Foster Brothers Solve Squash Team Worries

Henry, Hugh Carry Big Racquets

It's rare when a brother act pays off in sports, but since the end of the war the brothers Foster Adam, Henry, and Hugh--have been the color cards in varsity squash coach Jack Barnaby's hand. The situation may well continue for another year or two.

When Adam Foster, eldest of the trio, graduated last June, Coach Barnaby lost the man who had led the team since its postwar reformation. Replacing Adam this year are Henry and Hugh, whose records as number one and number two men have considerably lessened the effects of Adam's departure.

Henry Foster's climb to the top position in November was little short of spectacular. Moving up from last year's freshman team, Henry proceeded to beat out every veteran on the varsity and took over the number one spot vacated by Adam.

"Brains Player"

While Adam was a "brains" player, Henry relies more on skill and natural ability, and for that reason Coach Barnaby thinks he is the most talented of the three. Combining a strong shot with beautiful control and ability to anticipate, Henry plays the kind of sound, rounded squash game that Barnaby calls "absolutely up-to-hoyle."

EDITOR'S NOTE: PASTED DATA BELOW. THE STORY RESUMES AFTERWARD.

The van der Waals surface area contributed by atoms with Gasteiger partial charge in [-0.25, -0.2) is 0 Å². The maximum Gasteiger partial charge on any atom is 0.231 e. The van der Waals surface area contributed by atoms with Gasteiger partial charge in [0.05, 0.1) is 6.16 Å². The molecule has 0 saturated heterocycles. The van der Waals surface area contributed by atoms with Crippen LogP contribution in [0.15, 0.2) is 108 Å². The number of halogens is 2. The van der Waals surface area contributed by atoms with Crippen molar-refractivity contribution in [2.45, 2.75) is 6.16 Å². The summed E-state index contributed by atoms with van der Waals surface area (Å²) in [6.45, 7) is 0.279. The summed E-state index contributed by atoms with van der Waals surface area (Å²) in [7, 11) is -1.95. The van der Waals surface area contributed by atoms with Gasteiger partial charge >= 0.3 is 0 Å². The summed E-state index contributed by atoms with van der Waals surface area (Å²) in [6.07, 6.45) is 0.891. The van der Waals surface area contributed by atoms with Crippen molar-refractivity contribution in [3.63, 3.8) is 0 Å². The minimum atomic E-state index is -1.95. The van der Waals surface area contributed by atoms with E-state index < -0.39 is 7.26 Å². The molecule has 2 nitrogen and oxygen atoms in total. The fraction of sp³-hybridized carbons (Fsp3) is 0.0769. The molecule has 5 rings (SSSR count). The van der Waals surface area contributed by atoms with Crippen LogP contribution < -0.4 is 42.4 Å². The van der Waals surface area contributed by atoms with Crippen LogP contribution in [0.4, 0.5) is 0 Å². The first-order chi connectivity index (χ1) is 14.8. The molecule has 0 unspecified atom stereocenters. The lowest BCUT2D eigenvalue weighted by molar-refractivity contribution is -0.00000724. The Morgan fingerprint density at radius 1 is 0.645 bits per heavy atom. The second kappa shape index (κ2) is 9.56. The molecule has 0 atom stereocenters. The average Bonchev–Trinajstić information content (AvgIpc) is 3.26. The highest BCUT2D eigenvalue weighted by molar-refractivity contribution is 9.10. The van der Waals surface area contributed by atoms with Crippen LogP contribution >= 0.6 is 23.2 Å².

Besides playing in regular intercollegiate competition, the 22-year-old sophomore is now meeting some of the state's top squash players in the Metropolitan League. Henry's record here puts him among the first ten "A" players.

Against such seasoned competitors you can't make any mistakes, and Henry's game is not yet perfect. "But give him a little more time and he'll be able to beat any player in Massachusetts," says Barnaby.

Freshman Champion

Henry has already gleaned a few honors, among them the state class "C" championship which he won last year as a freshman.

Tall, rangy Hugh Foster is runner-up to his brother on this year's squad, and is a junior, although younger than Henry. Number five man last winter, Hugh is a hard smasher and quick rusher.

While at College, Adam was the team's mainstay. Although he lacked natural athletic ability, he made up for that by really using his head all the time. "Every shot had a purpose," Barnaby recalls.

Adam played the best squash of his career last February when he provided a story-book climax for the varsity's Princeton match with a tremendous last-minute drive that tripped the Tigers best, Babe Pearson, and gave the Crimson a 5 to 4 victory.